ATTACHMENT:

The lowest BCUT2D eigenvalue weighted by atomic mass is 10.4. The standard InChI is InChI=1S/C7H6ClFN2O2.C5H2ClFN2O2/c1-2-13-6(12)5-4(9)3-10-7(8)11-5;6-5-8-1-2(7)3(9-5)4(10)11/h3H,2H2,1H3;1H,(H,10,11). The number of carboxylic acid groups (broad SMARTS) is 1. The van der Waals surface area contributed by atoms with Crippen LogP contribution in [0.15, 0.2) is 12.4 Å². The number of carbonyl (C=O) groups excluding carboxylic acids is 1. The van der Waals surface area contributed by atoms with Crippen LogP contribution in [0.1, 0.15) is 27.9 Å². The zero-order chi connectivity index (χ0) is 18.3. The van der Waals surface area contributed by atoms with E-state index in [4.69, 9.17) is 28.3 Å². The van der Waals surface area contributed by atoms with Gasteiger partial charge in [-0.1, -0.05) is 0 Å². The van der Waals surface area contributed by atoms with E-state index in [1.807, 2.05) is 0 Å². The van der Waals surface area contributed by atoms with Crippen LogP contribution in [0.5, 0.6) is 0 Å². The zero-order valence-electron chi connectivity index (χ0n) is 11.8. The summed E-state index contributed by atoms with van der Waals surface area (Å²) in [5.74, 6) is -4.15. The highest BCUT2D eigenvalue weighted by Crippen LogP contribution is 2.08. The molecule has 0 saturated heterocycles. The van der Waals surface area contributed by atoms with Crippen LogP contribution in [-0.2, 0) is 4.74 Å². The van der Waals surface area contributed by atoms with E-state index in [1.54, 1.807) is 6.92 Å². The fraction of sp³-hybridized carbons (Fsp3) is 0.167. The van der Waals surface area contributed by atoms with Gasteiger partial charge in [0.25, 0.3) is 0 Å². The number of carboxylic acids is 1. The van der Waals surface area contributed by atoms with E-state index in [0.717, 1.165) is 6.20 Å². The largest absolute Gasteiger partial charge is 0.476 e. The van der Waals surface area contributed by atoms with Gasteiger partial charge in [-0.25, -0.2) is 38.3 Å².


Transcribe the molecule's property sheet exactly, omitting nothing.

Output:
The lowest BCUT2D eigenvalue weighted by atomic mass is 10.4. The standard InChI is InChI=1S/C7H6ClFN2O2.C5H2ClFN2O2/c1-2-13-6(12)5-4(9)3-10-7(8)11-5;6-5-8-1-2(7)3(9-5)4(10)11/h3H,2H2,1H3;1H,(H,10,11). The number of carboxylic acid groups (broad SMARTS) is 1. The van der Waals surface area contributed by atoms with Crippen LogP contribution in [0.15, 0.2) is 12.4 Å². The number of carbonyl (C=O) groups excluding carboxylic acids is 1. The van der Waals surface area contributed by atoms with Crippen LogP contribution in [0.1, 0.15) is 27.9 Å². The zero-order chi connectivity index (χ0) is 18.3. The van der Waals surface area contributed by atoms with E-state index in [4.69, 9.17) is 28.3 Å². The van der Waals surface area contributed by atoms with Gasteiger partial charge in [-0.1, -0.05) is 0 Å². The van der Waals surface area contributed by atoms with E-state index in [1.807, 2.05) is 0 Å². The van der Waals surface area contributed by atoms with Crippen LogP contribution in [0.5, 0.6) is 0 Å². The zero-order valence-electron chi connectivity index (χ0n) is 11.8. The summed E-state index contributed by atoms with van der Waals surface area (Å²) in [5.74, 6) is -4.15. The highest BCUT2D eigenvalue weighted by Crippen LogP contribution is 2.08. The molecule has 0 saturated heterocycles. The van der Waals surface area contributed by atoms with Crippen LogP contribution in [-0.2, 0) is 4.74 Å². The van der Waals surface area contributed by atoms with E-state index in [1.54, 1.807) is 6.92 Å². The fraction of sp³-hybridized carbons (Fsp3) is 0.167. The van der Waals surface area contributed by atoms with Gasteiger partial charge in [0.25, 0.3) is 0 Å². The number of carboxylic acids is 1. The van der Waals surface area contributed by atoms with E-state index in [0.717, 1.165) is 6.20 Å². The largest absolute Gasteiger partial charge is 0.476 e. The van der Waals surface area contributed by atoms with Gasteiger partial charge in [-0.25, -0.2) is 38.3 Å².